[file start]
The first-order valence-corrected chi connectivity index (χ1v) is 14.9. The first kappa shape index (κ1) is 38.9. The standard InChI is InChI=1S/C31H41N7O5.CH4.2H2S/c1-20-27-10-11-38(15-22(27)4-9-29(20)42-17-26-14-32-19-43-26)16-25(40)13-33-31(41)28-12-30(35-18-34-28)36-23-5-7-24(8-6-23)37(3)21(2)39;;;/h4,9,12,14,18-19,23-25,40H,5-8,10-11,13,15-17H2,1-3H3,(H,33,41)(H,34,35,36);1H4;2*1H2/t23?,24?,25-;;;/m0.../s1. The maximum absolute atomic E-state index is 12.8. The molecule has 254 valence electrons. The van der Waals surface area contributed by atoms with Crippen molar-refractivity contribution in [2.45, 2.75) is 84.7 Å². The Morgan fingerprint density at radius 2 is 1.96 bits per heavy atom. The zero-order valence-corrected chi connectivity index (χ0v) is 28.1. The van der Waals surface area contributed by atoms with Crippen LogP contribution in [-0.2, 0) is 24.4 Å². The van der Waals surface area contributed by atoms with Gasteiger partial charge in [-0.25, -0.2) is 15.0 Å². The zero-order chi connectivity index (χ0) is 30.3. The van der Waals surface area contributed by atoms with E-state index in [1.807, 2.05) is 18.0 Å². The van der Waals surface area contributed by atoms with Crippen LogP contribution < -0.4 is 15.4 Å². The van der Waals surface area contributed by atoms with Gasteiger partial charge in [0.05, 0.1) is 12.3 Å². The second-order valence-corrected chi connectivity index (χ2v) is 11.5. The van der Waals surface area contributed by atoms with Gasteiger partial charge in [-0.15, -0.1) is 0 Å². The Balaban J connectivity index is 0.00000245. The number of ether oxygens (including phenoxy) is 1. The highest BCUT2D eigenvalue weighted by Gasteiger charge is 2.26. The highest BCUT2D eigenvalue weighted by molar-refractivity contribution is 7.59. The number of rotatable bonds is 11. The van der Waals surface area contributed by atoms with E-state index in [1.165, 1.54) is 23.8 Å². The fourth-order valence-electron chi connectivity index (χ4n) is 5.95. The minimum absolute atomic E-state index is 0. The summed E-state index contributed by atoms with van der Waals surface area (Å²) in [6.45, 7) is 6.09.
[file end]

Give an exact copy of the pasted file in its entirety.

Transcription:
The first-order valence-corrected chi connectivity index (χ1v) is 14.9. The first kappa shape index (κ1) is 38.9. The standard InChI is InChI=1S/C31H41N7O5.CH4.2H2S/c1-20-27-10-11-38(15-22(27)4-9-29(20)42-17-26-14-32-19-43-26)16-25(40)13-33-31(41)28-12-30(35-18-34-28)36-23-5-7-24(8-6-23)37(3)21(2)39;;;/h4,9,12,14,18-19,23-25,40H,5-8,10-11,13,15-17H2,1-3H3,(H,33,41)(H,34,35,36);1H4;2*1H2/t23?,24?,25-;;;/m0.../s1. The maximum absolute atomic E-state index is 12.8. The molecule has 254 valence electrons. The van der Waals surface area contributed by atoms with Crippen molar-refractivity contribution in [2.45, 2.75) is 84.7 Å². The Morgan fingerprint density at radius 2 is 1.96 bits per heavy atom. The zero-order valence-corrected chi connectivity index (χ0v) is 28.1. The van der Waals surface area contributed by atoms with Crippen LogP contribution in [-0.2, 0) is 24.4 Å². The van der Waals surface area contributed by atoms with Gasteiger partial charge in [-0.25, -0.2) is 15.0 Å². The zero-order chi connectivity index (χ0) is 30.3. The van der Waals surface area contributed by atoms with E-state index in [1.807, 2.05) is 18.0 Å². The van der Waals surface area contributed by atoms with Crippen LogP contribution < -0.4 is 15.4 Å². The van der Waals surface area contributed by atoms with Gasteiger partial charge in [0.05, 0.1) is 12.3 Å². The second-order valence-corrected chi connectivity index (χ2v) is 11.5. The van der Waals surface area contributed by atoms with Gasteiger partial charge in [-0.15, -0.1) is 0 Å². The Balaban J connectivity index is 0.00000245. The number of ether oxygens (including phenoxy) is 1. The highest BCUT2D eigenvalue weighted by Gasteiger charge is 2.26. The highest BCUT2D eigenvalue weighted by molar-refractivity contribution is 7.59. The number of rotatable bonds is 11. The van der Waals surface area contributed by atoms with E-state index in [1.165, 1.54) is 23.8 Å². The fourth-order valence-electron chi connectivity index (χ4n) is 5.95. The minimum absolute atomic E-state index is 0. The summed E-state index contributed by atoms with van der Waals surface area (Å²) in [6.45, 7) is 6.09.